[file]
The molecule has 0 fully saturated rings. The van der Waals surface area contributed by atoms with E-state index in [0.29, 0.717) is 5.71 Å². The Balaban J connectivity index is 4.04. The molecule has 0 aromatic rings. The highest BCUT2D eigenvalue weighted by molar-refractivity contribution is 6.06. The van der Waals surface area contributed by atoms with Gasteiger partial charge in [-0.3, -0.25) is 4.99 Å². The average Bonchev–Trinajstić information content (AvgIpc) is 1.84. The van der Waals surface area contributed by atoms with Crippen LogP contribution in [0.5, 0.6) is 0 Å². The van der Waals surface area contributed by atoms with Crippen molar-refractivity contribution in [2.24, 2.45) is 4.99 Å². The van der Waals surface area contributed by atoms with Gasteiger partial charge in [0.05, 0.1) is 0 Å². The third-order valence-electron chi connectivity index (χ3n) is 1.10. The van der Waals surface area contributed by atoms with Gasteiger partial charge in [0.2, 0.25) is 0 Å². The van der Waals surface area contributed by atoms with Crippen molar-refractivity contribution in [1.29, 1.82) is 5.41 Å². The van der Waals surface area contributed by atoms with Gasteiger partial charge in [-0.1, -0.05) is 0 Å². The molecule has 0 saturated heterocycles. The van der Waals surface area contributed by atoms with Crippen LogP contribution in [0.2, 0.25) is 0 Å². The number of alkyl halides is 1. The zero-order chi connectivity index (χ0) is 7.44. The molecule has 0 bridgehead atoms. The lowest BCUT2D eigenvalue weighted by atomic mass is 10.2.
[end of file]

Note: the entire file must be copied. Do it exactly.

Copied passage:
The molecule has 0 fully saturated rings. The van der Waals surface area contributed by atoms with E-state index in [0.29, 0.717) is 5.71 Å². The Balaban J connectivity index is 4.04. The molecule has 0 aromatic rings. The highest BCUT2D eigenvalue weighted by molar-refractivity contribution is 6.06. The van der Waals surface area contributed by atoms with Gasteiger partial charge in [-0.3, -0.25) is 4.99 Å². The average Bonchev–Trinajstić information content (AvgIpc) is 1.84. The van der Waals surface area contributed by atoms with Crippen LogP contribution in [0.5, 0.6) is 0 Å². The van der Waals surface area contributed by atoms with Crippen molar-refractivity contribution in [2.24, 2.45) is 4.99 Å². The van der Waals surface area contributed by atoms with Gasteiger partial charge in [0.05, 0.1) is 0 Å². The third-order valence-electron chi connectivity index (χ3n) is 1.10. The van der Waals surface area contributed by atoms with Gasteiger partial charge in [0.2, 0.25) is 0 Å². The van der Waals surface area contributed by atoms with Crippen molar-refractivity contribution in [1.29, 1.82) is 5.41 Å². The van der Waals surface area contributed by atoms with Gasteiger partial charge in [-0.1, -0.05) is 0 Å². The molecule has 0 saturated heterocycles. The van der Waals surface area contributed by atoms with Crippen LogP contribution in [0.2, 0.25) is 0 Å². The number of alkyl halides is 1. The zero-order chi connectivity index (χ0) is 7.44. The molecule has 0 bridgehead atoms. The lowest BCUT2D eigenvalue weighted by atomic mass is 10.2.